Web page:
Picture yourself walking alone on a path leading to your home or job. Up ahead you see another person walking in your direction, someone with whom you’re not acquainted. You are two strangers passing each other and you feel mildly conflicted. A normal inclination to offer a polite hello is hindered by felt shyness, a natural introversion or an understandable wariness of potential predators. “Be cool, be cool,” you tell yourself as you affect a nonchalant manner. You may or may not say hello. If you do, the other person may or may not acknowledge your greeting. For such a commonplace awkward experience, it’s curious there are no standard, explicit instructions about it in the accepted rules of conduct for our culture.
If this tendency towards shyness, privacy or suspicion pervades smaller communities, whose cultural health is dependent on a network of trusting personal relationships, then an isolating chill can settle upon human interactions in that community. An experience as unexceptional as saying hello to a fellow solitary walker and receiving no reply can produce an acute feeling of disconnect. What is the long term effect if we experience this regularly?
A study published in the Journal of Affective Disorders followed more than a thousand students through their college years. The researchers determined one of the most reliable predictors of suicidal thoughts was a lack of social support: feeling unappreciated and isolated from family and friends.
The persistent feeling of isolation cited by many college students may seem surprising, considering potential friendships abound in the college scene. But the path to true intimacy in friendships is not as clear-cut as one might assume. Individuals within a polity almost unconsciously seek to overcome isolation through communal emotional experiences. These are traditions and group activities where everyone feels the same thing at the same time, for example, spectating at sporting events. One could argue that the culture of drinking attempts to create communal emotions. Shared mood-altering experiences may level the emotional playing field, in a sense. We’re gratified when we feel something together.
A simple greeting can accomplish a kind of emotional leveling as well. A sincere well-
wishing between two human beings is a surprisingly potent way to momentarily bridge the
isolation gap, to impart appreciation and sow the seeds of goodwill and trust in a community. We behold the face of another and we communicate with intention, however briefly. The implicit message of a greeting is “I respect your place in our community and I wish you well.” When shared, that’s a lot of goodwill packed into a simple hello.
My father was a teacher and a master of the warm greeting. A graduating student once confessed, with gratitude, that he purposely walked out of his way in the school hallways each day, just so he could be greeted by my father. In the realm of good deed doing, a warm hello is vastly underrated.
In Book VII of The Politics, Aristotle contends that the integrity of a state depends on its citizens having a certain level of familiarity with each other. Aristotle advocates a limit of the total population of a state because its members function best when they have a reasonable trust level with a large percentage of members. French social commentator Alexis de Tocqueville, in his landmark Democracy in America, describes a distinctive American version of Aristotle’s blueprint for a thriving civil society. We tend to form small associations around political, social and religious interests that manifest this familiarity and interdependent trust.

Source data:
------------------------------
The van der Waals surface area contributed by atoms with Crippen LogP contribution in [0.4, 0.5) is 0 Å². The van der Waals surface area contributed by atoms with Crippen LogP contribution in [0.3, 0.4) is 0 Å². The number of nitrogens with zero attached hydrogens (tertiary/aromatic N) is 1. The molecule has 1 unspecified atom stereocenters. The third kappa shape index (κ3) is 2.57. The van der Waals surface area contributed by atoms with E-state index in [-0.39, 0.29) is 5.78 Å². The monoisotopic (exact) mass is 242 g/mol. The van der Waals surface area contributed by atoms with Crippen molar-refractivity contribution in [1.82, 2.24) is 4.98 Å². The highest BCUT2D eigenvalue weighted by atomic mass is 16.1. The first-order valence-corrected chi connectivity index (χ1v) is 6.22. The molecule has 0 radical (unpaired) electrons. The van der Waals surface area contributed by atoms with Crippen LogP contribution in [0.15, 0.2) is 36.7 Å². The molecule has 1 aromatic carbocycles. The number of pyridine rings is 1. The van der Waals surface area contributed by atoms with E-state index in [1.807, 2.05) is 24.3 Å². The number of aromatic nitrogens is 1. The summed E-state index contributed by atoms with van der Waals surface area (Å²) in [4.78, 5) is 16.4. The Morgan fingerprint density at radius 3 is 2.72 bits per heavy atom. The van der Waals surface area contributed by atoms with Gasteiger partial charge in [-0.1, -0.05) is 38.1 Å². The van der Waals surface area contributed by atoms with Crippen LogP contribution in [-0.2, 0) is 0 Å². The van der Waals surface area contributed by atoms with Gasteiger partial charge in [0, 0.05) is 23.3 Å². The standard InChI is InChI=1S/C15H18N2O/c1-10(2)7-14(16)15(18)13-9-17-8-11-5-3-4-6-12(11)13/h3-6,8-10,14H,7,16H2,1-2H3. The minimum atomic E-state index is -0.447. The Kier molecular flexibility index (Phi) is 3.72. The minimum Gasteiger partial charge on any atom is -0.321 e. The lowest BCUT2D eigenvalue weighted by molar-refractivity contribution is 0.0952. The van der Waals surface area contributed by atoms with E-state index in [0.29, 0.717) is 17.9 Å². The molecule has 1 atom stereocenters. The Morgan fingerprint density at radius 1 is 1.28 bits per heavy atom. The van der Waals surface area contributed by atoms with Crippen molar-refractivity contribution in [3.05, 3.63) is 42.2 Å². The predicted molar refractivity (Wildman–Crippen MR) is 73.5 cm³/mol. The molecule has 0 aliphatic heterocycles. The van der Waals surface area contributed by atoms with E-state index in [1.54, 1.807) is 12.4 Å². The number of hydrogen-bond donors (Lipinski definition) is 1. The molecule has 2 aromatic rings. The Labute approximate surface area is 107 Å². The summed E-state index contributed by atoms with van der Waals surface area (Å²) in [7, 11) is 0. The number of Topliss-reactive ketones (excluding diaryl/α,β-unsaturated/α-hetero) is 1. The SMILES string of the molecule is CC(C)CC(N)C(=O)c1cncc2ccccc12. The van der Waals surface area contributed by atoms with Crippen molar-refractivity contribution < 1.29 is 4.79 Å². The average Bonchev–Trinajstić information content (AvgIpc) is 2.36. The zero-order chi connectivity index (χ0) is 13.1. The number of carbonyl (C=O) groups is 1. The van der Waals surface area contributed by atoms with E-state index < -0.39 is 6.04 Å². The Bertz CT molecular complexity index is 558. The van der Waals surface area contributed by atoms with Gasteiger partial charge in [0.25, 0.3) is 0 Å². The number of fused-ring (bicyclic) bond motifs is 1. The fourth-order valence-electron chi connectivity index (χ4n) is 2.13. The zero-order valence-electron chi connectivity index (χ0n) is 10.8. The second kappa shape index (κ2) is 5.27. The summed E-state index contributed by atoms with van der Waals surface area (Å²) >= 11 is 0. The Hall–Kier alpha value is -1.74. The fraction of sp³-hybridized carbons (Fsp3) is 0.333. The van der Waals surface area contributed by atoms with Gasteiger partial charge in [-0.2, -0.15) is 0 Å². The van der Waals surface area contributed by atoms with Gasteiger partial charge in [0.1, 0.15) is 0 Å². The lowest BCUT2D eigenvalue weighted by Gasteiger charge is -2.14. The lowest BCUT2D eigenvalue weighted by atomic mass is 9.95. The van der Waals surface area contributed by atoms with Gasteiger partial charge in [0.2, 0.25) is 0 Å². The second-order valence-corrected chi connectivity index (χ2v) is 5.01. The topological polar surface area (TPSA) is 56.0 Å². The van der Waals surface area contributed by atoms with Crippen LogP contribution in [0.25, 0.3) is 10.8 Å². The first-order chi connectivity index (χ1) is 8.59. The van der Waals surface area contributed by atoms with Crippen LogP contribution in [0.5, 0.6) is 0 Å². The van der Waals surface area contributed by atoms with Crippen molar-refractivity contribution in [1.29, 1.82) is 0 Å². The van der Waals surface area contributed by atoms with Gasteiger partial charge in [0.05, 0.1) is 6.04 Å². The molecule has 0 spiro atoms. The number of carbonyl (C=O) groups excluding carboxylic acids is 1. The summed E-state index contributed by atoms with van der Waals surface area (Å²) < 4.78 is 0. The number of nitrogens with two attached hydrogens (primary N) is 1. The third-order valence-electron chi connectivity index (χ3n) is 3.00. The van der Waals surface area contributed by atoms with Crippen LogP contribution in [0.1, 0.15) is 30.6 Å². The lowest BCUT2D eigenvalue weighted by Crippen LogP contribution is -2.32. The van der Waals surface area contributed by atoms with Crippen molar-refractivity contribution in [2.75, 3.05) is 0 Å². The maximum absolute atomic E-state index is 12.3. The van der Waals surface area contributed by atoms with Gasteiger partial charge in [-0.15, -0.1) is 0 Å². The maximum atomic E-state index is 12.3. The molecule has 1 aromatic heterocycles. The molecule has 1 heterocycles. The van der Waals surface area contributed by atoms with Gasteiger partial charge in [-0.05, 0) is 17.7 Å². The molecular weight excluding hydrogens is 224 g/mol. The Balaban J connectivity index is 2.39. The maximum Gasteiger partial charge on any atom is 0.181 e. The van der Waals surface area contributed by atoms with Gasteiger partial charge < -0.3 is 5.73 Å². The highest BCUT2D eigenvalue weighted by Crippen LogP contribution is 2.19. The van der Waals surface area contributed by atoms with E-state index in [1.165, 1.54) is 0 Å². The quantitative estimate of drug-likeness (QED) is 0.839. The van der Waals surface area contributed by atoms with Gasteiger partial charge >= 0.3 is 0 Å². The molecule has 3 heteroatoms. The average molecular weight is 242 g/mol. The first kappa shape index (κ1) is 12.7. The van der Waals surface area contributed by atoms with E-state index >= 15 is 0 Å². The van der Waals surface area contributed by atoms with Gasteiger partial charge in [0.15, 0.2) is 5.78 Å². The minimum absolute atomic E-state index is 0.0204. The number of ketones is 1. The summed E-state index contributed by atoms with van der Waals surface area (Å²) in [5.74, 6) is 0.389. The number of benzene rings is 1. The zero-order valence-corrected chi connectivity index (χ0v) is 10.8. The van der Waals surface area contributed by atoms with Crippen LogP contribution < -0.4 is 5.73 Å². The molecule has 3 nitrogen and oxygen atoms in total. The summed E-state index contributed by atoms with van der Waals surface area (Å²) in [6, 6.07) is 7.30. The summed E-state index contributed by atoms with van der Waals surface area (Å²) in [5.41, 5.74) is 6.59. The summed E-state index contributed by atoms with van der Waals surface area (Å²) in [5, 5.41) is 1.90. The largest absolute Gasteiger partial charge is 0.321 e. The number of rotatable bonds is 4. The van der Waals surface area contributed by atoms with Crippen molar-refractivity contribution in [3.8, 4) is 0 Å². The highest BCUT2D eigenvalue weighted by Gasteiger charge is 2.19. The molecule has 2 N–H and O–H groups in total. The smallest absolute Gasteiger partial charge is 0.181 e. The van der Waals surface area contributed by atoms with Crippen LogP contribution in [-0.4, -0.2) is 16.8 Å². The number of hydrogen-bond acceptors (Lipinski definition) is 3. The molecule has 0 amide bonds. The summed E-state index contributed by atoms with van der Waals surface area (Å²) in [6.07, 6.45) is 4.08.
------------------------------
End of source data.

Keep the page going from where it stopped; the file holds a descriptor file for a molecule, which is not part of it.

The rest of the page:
But something in this arrangement is breaking down. The isolated college student is not a singular phenomenon. There is a culture-wide trend away from individuals forming trusting relationships through organized affiliations, involving face-to-face interactions with others, unmediated by electronics. The average American is more isolated than in decades past, has fewer close friends and, presumably, experiences less goodwill.
Therefore, I have a very modest proposal for decisive action to increase the trust on a personal level: let’s voluntarily greet one another when we have the opportunity to do so, instead of passing by in silence. A simple hello is all it takes to sow the seeds of goodwill.
I don’t wish to create any guilt around this for anyone. There’s no compulsion. An individual may rightly maintain silence for his or her own valid privacy concerns. A greeting may in fact be ill-advised to carry out in crowded locales. Neither do I envision wearying anyone with perfunctory greetings carried out in the same way in the same places every day.
There is, however, much room for thoughtful improvement. A personal greeting exchanged with the warmth we really feel over our shared humanity and our common love for our communities is a great equalizer and affirms the civil, egalitarian spirit we profess as Americans. I suspect even a small increase in face-to-face connectedness could make a positive difference.
Will an increase of simple greetings end all estrangement, loneliness or even suicidal leanings? Very unlikely. This is why I call this idea a very modest proposal. But in its modesty lies its unassuming beauty: the power of small, incremental change. Increasing the trust benefits everyone because we are all nurtured by small reminders that we belong to a community and that we matter to others in it. The warm greeting is a lost art and a relatively easy way to make the world a better place.